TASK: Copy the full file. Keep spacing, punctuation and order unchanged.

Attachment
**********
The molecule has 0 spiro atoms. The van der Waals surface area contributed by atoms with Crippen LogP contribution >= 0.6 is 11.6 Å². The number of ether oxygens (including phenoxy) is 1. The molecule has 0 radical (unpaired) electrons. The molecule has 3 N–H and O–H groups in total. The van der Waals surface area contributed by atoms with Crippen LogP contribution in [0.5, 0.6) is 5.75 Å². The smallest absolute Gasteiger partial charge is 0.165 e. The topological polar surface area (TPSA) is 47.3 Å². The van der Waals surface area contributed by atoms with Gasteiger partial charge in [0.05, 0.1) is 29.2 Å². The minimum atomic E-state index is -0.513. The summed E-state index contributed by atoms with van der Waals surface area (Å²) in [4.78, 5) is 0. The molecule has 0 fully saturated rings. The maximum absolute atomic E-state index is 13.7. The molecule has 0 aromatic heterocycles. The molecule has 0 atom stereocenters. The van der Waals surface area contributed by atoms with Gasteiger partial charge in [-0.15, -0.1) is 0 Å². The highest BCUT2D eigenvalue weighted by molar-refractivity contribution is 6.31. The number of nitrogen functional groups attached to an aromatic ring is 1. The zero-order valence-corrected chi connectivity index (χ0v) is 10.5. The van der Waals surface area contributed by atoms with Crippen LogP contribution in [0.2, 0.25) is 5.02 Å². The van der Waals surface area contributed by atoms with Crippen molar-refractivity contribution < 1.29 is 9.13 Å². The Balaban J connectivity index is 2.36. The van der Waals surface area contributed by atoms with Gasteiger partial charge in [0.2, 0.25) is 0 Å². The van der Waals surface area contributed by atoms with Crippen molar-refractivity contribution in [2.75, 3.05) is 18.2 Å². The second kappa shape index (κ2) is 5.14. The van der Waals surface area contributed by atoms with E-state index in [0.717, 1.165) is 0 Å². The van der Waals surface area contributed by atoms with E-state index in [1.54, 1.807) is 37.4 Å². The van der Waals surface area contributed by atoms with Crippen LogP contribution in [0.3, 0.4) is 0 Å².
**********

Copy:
The molecule has 0 spiro atoms. The van der Waals surface area contributed by atoms with Crippen LogP contribution >= 0.6 is 11.6 Å². The number of ether oxygens (including phenoxy) is 1. The molecule has 0 radical (unpaired) electrons. The molecule has 3 N–H and O–H groups in total. The van der Waals surface area contributed by atoms with Crippen LogP contribution in [0.5, 0.6) is 5.75 Å². The smallest absolute Gasteiger partial charge is 0.165 e. The topological polar surface area (TPSA) is 47.3 Å². The van der Waals surface area contributed by atoms with Gasteiger partial charge in [0.05, 0.1) is 29.2 Å². The minimum atomic E-state index is -0.513. The summed E-state index contributed by atoms with van der Waals surface area (Å²) in [4.78, 5) is 0. The molecule has 0 fully saturated rings. The maximum absolute atomic E-state index is 13.7. The molecule has 0 aromatic heterocycles. The molecule has 0 atom stereocenters. The van der Waals surface area contributed by atoms with Gasteiger partial charge in [-0.15, -0.1) is 0 Å². The highest BCUT2D eigenvalue weighted by molar-refractivity contribution is 6.31. The number of nitrogen functional groups attached to an aromatic ring is 1. The zero-order valence-corrected chi connectivity index (χ0v) is 10.5. The van der Waals surface area contributed by atoms with Crippen LogP contribution in [0.2, 0.25) is 5.02 Å². The van der Waals surface area contributed by atoms with Crippen molar-refractivity contribution < 1.29 is 9.13 Å². The Balaban J connectivity index is 2.36. The van der Waals surface area contributed by atoms with Gasteiger partial charge in [0.2, 0.25) is 0 Å². The van der Waals surface area contributed by atoms with Crippen molar-refractivity contribution in [2.75, 3.05) is 18.2 Å². The second kappa shape index (κ2) is 5.14. The van der Waals surface area contributed by atoms with E-state index in [0.717, 1.165) is 0 Å². The van der Waals surface area contributed by atoms with E-state index in [1.54, 1.807) is 37.4 Å². The van der Waals surface area contributed by atoms with Crippen LogP contribution in [0.3, 0.4) is 0 Å².